Another section of this educational experience covers music. Music is of course very important to dance especially to the work of Richard Alston.
The music section however doesn't actually have any music on it. What you do get are some short quotes culled from various interviews with the dance maker where he talks about how he uses music and that's it.
Did it not occur to anybody that what they could have done was pick a nice piece of Creative Commons music (that is free from licensing restrictions), have Mr Alston craft a short work to that music, say 5 minutes, and then make a nice 10-15 minute video where he discusses musicality and how it relates to movement illustrated by this short work?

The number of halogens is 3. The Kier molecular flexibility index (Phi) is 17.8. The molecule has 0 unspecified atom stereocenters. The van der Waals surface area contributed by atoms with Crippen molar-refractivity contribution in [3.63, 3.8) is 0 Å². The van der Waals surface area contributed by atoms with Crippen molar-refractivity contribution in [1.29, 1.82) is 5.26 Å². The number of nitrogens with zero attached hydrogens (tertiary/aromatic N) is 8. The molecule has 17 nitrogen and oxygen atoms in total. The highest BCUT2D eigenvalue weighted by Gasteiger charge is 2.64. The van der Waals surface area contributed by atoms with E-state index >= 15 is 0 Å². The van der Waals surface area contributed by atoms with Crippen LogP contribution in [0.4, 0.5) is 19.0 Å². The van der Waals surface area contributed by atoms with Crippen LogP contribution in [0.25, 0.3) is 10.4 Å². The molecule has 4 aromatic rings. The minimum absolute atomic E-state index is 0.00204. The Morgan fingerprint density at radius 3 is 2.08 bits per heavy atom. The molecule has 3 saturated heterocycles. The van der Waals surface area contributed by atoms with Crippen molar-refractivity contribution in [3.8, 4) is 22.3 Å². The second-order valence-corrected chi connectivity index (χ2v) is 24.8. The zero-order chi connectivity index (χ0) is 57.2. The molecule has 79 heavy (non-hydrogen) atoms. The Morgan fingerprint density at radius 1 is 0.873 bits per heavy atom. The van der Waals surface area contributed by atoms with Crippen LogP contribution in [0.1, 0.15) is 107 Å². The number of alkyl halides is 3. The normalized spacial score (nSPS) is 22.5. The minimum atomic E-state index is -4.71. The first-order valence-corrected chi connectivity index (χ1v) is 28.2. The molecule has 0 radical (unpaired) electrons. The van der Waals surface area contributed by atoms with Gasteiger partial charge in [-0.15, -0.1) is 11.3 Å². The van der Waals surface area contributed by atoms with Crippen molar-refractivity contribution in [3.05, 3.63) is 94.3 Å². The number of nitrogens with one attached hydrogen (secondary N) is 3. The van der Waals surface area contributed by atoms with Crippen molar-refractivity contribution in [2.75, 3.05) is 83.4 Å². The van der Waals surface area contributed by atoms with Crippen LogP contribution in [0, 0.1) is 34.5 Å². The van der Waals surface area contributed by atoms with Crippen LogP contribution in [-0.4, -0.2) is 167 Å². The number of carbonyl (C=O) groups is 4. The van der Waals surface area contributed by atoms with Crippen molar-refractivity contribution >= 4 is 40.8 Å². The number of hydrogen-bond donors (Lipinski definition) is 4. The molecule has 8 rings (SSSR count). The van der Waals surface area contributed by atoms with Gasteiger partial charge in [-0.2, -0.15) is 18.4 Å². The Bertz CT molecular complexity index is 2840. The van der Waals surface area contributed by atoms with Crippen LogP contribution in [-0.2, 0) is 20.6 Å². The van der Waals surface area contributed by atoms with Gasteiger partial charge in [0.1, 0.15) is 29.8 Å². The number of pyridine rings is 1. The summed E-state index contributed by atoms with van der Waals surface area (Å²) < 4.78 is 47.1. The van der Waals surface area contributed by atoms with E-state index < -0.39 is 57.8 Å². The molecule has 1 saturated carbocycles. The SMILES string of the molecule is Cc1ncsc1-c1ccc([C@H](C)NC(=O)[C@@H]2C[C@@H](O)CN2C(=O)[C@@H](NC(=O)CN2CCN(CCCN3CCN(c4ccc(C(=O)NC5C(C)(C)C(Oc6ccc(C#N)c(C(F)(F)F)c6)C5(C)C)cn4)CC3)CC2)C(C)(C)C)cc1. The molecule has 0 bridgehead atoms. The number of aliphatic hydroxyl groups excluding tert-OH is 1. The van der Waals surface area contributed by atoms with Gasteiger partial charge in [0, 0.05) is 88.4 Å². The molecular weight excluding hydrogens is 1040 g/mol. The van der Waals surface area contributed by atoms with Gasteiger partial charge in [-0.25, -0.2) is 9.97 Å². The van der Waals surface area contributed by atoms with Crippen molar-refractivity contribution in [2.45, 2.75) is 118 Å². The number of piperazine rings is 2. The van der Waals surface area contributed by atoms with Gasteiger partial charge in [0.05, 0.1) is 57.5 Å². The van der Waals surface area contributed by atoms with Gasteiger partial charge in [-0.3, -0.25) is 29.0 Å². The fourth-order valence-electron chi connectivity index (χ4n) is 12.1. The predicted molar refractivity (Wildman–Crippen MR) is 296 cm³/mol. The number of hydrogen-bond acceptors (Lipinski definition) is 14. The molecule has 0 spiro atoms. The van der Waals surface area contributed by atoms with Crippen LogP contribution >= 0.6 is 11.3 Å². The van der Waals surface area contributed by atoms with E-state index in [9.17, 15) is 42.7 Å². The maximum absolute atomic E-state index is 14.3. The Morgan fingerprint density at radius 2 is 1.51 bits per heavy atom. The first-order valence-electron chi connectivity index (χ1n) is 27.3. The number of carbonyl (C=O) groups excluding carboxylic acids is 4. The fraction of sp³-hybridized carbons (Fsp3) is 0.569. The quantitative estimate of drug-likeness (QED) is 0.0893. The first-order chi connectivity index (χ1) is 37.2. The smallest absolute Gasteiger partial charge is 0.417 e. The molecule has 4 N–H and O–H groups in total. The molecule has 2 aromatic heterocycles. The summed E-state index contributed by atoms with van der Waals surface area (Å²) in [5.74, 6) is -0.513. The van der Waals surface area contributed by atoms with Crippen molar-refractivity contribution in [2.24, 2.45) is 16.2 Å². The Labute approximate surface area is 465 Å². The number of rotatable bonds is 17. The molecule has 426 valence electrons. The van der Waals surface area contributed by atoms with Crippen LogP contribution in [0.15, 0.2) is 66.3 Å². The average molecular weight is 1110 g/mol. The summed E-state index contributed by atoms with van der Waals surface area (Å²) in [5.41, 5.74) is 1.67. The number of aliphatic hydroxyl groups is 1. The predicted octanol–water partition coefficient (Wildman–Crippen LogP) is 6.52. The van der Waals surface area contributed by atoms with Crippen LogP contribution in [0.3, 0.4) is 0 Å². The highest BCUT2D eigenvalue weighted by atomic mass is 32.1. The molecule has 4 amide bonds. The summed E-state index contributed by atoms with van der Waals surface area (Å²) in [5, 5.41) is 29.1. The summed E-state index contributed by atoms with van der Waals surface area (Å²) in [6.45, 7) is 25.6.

How do you encourage students to be diligent and work hard when the people who did this evidently couldn't be bothered?
We should also mention that Mr Alston does actually work for the company so it would not have taken a great deal of effort to conduct an interview with him.
Lighting The Way
Further issues with design and consistency emerge when you look at the lighting section.
We're not entirely sure why this is on the site at all but, like the music section, they try to talk about lighting with no visual explanation at all.
You do get some images of a lighting plot sheet and some sort of technical diagram but unintentional hilarity ensues when you click on the images and the resulting pop ups are too small to read the information on them.
Why are these "help sheets" in tiny image format and not PDF format like the other help sheets? Also, what exactly is a teacher or a student supposed to do with a highly technical lighting chart sans any detailed explanation from an expert about what's on it?